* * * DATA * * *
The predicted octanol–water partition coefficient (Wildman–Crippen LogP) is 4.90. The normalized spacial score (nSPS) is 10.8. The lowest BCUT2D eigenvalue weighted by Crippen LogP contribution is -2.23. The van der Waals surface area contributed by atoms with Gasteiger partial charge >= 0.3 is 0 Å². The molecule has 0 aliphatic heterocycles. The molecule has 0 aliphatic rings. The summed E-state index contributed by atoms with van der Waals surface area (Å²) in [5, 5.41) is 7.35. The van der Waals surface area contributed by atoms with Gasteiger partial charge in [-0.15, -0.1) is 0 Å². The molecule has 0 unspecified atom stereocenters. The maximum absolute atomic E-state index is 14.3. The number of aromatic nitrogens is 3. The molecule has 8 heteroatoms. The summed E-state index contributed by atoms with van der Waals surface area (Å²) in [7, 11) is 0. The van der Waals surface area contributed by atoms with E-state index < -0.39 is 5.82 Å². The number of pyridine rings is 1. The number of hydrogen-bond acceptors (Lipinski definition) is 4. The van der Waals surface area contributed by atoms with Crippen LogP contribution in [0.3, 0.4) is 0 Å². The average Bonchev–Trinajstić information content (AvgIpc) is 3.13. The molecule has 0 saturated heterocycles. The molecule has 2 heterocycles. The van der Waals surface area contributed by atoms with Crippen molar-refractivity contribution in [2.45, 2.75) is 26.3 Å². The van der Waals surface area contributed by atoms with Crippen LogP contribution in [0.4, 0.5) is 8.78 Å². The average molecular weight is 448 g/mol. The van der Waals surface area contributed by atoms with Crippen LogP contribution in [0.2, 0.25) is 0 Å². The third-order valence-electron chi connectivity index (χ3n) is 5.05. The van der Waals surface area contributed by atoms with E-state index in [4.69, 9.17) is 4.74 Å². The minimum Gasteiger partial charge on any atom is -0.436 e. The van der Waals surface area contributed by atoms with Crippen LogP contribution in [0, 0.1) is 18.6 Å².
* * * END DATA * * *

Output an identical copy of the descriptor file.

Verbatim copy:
The predicted octanol–water partition coefficient (Wildman–Crippen LogP) is 4.90. The normalized spacial score (nSPS) is 10.8. The lowest BCUT2D eigenvalue weighted by Crippen LogP contribution is -2.23. The van der Waals surface area contributed by atoms with Gasteiger partial charge >= 0.3 is 0 Å². The molecule has 0 aliphatic heterocycles. The molecule has 0 aliphatic rings. The summed E-state index contributed by atoms with van der Waals surface area (Å²) in [5, 5.41) is 7.35. The van der Waals surface area contributed by atoms with Gasteiger partial charge in [-0.15, -0.1) is 0 Å². The molecule has 0 unspecified atom stereocenters. The maximum absolute atomic E-state index is 14.3. The number of aromatic nitrogens is 3. The molecule has 8 heteroatoms. The summed E-state index contributed by atoms with van der Waals surface area (Å²) in [7, 11) is 0. The van der Waals surface area contributed by atoms with E-state index < -0.39 is 5.82 Å². The number of pyridine rings is 1. The number of hydrogen-bond acceptors (Lipinski definition) is 4. The van der Waals surface area contributed by atoms with Crippen LogP contribution in [0.3, 0.4) is 0 Å². The average Bonchev–Trinajstić information content (AvgIpc) is 3.13. The molecule has 0 saturated heterocycles. The molecule has 2 heterocycles. The van der Waals surface area contributed by atoms with Crippen molar-refractivity contribution in [2.45, 2.75) is 26.3 Å². The van der Waals surface area contributed by atoms with Crippen LogP contribution in [0.4, 0.5) is 8.78 Å². The average molecular weight is 448 g/mol. The van der Waals surface area contributed by atoms with Crippen LogP contribution in [0.2, 0.25) is 0 Å². The third-order valence-electron chi connectivity index (χ3n) is 5.05. The van der Waals surface area contributed by atoms with E-state index in [4.69, 9.17) is 4.74 Å². The minimum Gasteiger partial charge on any atom is -0.436 e. The van der Waals surface area contributed by atoms with Crippen LogP contribution in [0, 0.1) is 18.6 Å².